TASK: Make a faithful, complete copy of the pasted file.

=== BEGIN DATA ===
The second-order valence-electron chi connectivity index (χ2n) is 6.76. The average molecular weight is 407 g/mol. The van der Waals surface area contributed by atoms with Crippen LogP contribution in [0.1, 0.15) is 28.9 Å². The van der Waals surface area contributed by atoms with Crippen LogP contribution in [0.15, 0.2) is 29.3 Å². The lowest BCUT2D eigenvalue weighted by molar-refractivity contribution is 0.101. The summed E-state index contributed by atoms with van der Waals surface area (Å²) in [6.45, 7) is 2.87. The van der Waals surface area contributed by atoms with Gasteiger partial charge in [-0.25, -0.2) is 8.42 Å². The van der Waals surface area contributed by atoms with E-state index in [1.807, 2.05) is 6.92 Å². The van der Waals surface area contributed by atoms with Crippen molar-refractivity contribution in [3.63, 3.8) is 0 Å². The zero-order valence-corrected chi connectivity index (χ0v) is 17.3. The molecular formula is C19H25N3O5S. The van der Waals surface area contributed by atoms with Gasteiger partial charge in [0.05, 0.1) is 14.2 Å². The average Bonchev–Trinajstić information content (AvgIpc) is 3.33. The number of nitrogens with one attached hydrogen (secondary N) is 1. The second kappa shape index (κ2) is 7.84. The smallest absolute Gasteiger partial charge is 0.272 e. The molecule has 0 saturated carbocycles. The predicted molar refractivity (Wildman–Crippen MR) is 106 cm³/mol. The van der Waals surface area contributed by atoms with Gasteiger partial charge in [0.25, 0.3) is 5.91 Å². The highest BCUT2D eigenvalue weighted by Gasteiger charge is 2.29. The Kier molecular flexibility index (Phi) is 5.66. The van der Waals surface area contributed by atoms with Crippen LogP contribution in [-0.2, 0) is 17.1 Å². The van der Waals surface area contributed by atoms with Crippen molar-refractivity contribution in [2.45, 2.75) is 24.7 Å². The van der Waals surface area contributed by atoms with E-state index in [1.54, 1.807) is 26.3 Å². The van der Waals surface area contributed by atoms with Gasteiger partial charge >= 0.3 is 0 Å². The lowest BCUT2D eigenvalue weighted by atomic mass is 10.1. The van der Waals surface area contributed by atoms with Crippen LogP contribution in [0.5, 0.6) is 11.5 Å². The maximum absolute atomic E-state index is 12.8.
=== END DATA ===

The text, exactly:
The second-order valence-electron chi connectivity index (χ2n) is 6.76. The average molecular weight is 407 g/mol. The van der Waals surface area contributed by atoms with Crippen LogP contribution in [0.1, 0.15) is 28.9 Å². The van der Waals surface area contributed by atoms with Crippen LogP contribution in [0.15, 0.2) is 29.3 Å². The lowest BCUT2D eigenvalue weighted by molar-refractivity contribution is 0.101. The summed E-state index contributed by atoms with van der Waals surface area (Å²) in [6.45, 7) is 2.87. The van der Waals surface area contributed by atoms with Gasteiger partial charge in [-0.25, -0.2) is 8.42 Å². The van der Waals surface area contributed by atoms with E-state index in [1.807, 2.05) is 6.92 Å². The van der Waals surface area contributed by atoms with Crippen molar-refractivity contribution in [3.63, 3.8) is 0 Å². The zero-order valence-corrected chi connectivity index (χ0v) is 17.3. The molecular formula is C19H25N3O5S. The van der Waals surface area contributed by atoms with Gasteiger partial charge in [0.05, 0.1) is 14.2 Å². The average Bonchev–Trinajstić information content (AvgIpc) is 3.33. The number of nitrogens with one attached hydrogen (secondary N) is 1. The second kappa shape index (κ2) is 7.84. The smallest absolute Gasteiger partial charge is 0.272 e. The molecule has 0 saturated carbocycles. The predicted molar refractivity (Wildman–Crippen MR) is 106 cm³/mol. The van der Waals surface area contributed by atoms with Gasteiger partial charge in [0.25, 0.3) is 5.91 Å². The highest BCUT2D eigenvalue weighted by Gasteiger charge is 2.29. The Kier molecular flexibility index (Phi) is 5.66. The van der Waals surface area contributed by atoms with Crippen LogP contribution in [-0.2, 0) is 17.1 Å². The van der Waals surface area contributed by atoms with Crippen molar-refractivity contribution in [2.45, 2.75) is 24.7 Å². The van der Waals surface area contributed by atoms with E-state index in [1.54, 1.807) is 26.3 Å². The van der Waals surface area contributed by atoms with Gasteiger partial charge >= 0.3 is 0 Å². The lowest BCUT2D eigenvalue weighted by atomic mass is 10.1. The van der Waals surface area contributed by atoms with Crippen LogP contribution in [0.5, 0.6) is 11.5 Å². The maximum absolute atomic E-state index is 12.8.